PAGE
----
From Page 4 as “Discipline: Punishment to Learning.” She wants parents to know they’re not alone. While waiting for help such as this class, go back to praising what children do right. Take the pickingup-the-family-room scenario — just remember the words praise, praise, praise and praise instead of punishment. Reward the behavior you want. “I once worked for a principal who made me feel like I was an important part of the team,” Beymer said. “He would tell me that I’d done a great job with a family that day. That made me work harder. “Our children are like

that. They want our praise and our affection. They will do anything to keep the praise coming.” Some parents need more help figuring out these techniques beyond a one-anda-half-hour workshop, and some children are more challenging than others. Virginia Mason has created an ideal setting for those who want more training, Beymer said. With the help of Encompass, they offer evidence-based parent-child therapy. The parent wears a Bluetooth device and is in a room with his or her child. A parent educator is in a room watching through a oneway mirror. “We coach from the

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Five steps to disciplining your kids Do you need alternatives on how to get through to your children? Are you at the end of your rope? Dr. Phil offers five steps on how to discipline your kids — without spanking. 1. Commit yourself It’s crucial that your child knows that you’re going to do what you say you will. If you explain what a punishment will be, and then don’t act on it, you will have less credibility the next time. Make a commitment to your child’s discipline, and be consistent in your behavior toward him or her. 2. Be realistic in your expectations of your child. Don’t ask your child to do anything he/she cannot do. Make sure

that what you are asking of your child is a behavior within his or her reach — if it’s not, your child will get frustrated and be less likely to listen to you in the future. 3. Define your child’s currency. Find out what your child values — it could be a toy, a particular activity or even a privilege like getting to stay awake to a particular hour. Dr. Phil explains: “If you control the currency, you control the behavior that currency depends on.” Once you understand what your child values, you can withdraw positive things (taking away the toy) or introduce negative things (making them take a time-out) as a form of discipline. 4. Give your children predictable consequences. It’s important for your child to

understand that the same result will come from the same behavior. Make your child feel like he/she has control over their life: If your child behaves in “Way A,” he/she needs to be sure that he/she will always get “Consequence B.” If he/she can count on the rules staying the same, he/she is more likely to abide by them. 5. Use child-level logic. Explain your values in terms your child can understand. Take the time to explain the reasons behind why you are asking he/she to behave in certain ways — if your child understands the kinds of behavior you’d like them to avoid, they’re more likely to apply that reasoning to different situations, instead of learning to stop one behavior at a time. Source:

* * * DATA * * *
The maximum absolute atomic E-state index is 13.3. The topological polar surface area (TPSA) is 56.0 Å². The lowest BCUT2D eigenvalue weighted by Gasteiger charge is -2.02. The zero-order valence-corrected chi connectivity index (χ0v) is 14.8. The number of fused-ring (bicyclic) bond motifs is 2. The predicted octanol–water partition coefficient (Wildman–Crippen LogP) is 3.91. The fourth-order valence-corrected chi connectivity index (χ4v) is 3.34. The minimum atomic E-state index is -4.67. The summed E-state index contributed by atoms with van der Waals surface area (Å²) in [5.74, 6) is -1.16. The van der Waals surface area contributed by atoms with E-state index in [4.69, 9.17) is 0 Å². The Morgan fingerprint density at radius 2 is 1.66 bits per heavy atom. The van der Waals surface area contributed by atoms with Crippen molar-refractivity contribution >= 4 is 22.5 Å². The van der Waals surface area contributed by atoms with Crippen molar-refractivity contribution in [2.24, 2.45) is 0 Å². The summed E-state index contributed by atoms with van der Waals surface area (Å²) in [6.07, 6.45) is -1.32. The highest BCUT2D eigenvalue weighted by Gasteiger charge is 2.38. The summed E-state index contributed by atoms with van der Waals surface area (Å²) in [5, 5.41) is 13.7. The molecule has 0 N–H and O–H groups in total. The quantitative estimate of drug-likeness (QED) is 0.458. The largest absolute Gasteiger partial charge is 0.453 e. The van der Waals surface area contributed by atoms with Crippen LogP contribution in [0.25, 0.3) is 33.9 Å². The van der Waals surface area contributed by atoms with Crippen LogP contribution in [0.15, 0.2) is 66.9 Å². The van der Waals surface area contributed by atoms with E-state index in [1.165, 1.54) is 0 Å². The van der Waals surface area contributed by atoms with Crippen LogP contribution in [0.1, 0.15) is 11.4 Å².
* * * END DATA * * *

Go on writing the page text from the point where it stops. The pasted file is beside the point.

From Page 6 other room as the parent and child interact,” Beymer said. “We can also do things such as go with a parent to Target or Denny’s to practice skills in a live setting.” These sessions are ideal for a family with a 2 ½- to 6-year-old who is showing extremely aggressive behavior or being defiant. Often, she said, insurance will cover such services. Beymer has taught numerous classes and jokes that there isn’t a parenting curriculum in the past 20-plus years she hasn’t taught. The best, she noted, focus on love and logic and are founded in the latest research. That research, she said, has shown that what par-

ents do with their children from birth through age 5 really matters and can shape a child’s brain. “When we’re pregnant, everyone seems to read books such as “What to Expect When You’re Expecting,” and then whatever is available about babies for the first few months,” she said. “We forget to find out what’s happening as kids develop.” For instance, those temper tantrums you just watched in the grocery store? Normal development in a late 2- and early 3-year-old. Four and 5-yearolds practice lying and may come up with elaborate fibs, often just to gauge their parents’ reactions. Adults forget that chil-

What to know Discipline: Punishment to Learning q 5:30-7 p.m. Nov. 7 q Virginia Mason Medical Center q 100 N.E. Gilman Blvd., Issaquah q Free but registration is required q Register at www.